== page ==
16 December 2014 § Leave a comment
Most of my time lately has been spent planning Christmas gifts. This is an activity I love. To love particular people and then to plan secret, fun things for them is a pure delight. Sometimes I am even surreptitious at work and plan Christmas gifts whilst listening to carols in between sessions of aliquoting blood. My struggles include figuring out when the campus bus runs during Christmas break so that I do not walk home in darkness; making sure I return my recalled library books on time; and trying not to run out of milk.
It is a life of privilege. That makes thinking about problems necessarily detached, no matter how much empathy I feel naturally, or even attempt to manufacture. Manufactured empathy is horrific, I should mention, whilst knowing I am guilty of it. It glosses over individual people and redirects the spotlight to oneself and one’s seemingly infinite compassion. This is not an excuse not to dive into the questions that face humanity—humanity as a whole and our individual humanity—questions that demand our attention, time, and energy, because they affect other humans.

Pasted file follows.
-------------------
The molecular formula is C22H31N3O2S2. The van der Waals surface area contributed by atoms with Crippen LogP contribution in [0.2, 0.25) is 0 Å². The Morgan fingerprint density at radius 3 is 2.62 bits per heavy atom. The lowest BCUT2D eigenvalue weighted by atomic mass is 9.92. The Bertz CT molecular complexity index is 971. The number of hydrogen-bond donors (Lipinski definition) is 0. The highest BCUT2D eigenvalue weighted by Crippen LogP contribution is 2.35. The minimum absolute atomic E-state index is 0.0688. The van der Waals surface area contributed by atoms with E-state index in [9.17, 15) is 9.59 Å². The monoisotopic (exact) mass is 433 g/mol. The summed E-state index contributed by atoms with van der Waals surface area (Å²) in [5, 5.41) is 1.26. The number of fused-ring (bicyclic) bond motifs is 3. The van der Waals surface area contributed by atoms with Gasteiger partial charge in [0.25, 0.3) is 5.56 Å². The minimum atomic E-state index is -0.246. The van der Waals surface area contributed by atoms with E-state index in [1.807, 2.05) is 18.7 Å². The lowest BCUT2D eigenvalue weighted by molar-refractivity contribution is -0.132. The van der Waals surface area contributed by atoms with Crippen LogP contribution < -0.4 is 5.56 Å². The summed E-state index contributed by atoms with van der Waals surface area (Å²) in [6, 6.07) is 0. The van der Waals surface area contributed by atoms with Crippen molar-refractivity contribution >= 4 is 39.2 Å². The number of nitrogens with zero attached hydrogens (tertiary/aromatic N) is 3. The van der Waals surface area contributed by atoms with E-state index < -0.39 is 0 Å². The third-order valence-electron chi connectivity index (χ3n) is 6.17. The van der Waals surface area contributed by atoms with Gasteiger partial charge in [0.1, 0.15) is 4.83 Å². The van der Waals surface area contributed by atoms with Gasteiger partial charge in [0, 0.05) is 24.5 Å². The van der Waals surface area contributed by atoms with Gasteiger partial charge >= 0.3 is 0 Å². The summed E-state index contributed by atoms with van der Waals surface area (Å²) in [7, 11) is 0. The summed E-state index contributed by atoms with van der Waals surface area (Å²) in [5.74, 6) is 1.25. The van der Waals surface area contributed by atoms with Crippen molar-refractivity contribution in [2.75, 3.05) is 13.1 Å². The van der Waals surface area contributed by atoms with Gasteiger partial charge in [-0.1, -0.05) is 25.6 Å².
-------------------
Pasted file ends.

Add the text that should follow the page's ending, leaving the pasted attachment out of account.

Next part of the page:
It is difficult to read the news, which is a vocabulary battle, with race, riot, protest, and order thrown about willy-nilly, with no reason prevailing. There are questions and no answers.
Is the justice system broken? (There is no system of justice.) (There is a system, though.)
Is this not terrible, since so-and-so was a good person? (It is terrible, radiating terror, because of the things happening to a human, to humans, regardless of any moral judgement made by another party.)
Reports of police brutality remind me of a documentary I saw on the same subject when I was living in Johannesburg (and this has been going on for a while). There, at least, there is a recognition that the days of apartheid have cast a long shadow over the future for years to come, and that the legacy is not limited to a strict white/black divide but is at its root a moral disease that has spread to any dichotomous system, most particularly the class system and the now-institutionalised system of xenophobia, particularly against Zimbabweans. Here is a short discussion of a few matters there, including some words by Paul Verryn, whose acquaintance you must make. I digress . . . or do I?
Yet I bring no expertise to these questions. My interest is to grapple with the questions with which most people on earth are grappling—how am I to live? How am I to live so that others may also live with a constant vague psychological terror pressing down on them? How am I to live such that this is not normal, that it receives such outcry that it cannot go on?
What is it like to live in the land of opportunity and yet feel you are a shadow? Where is the good news? What can one do about problems in society?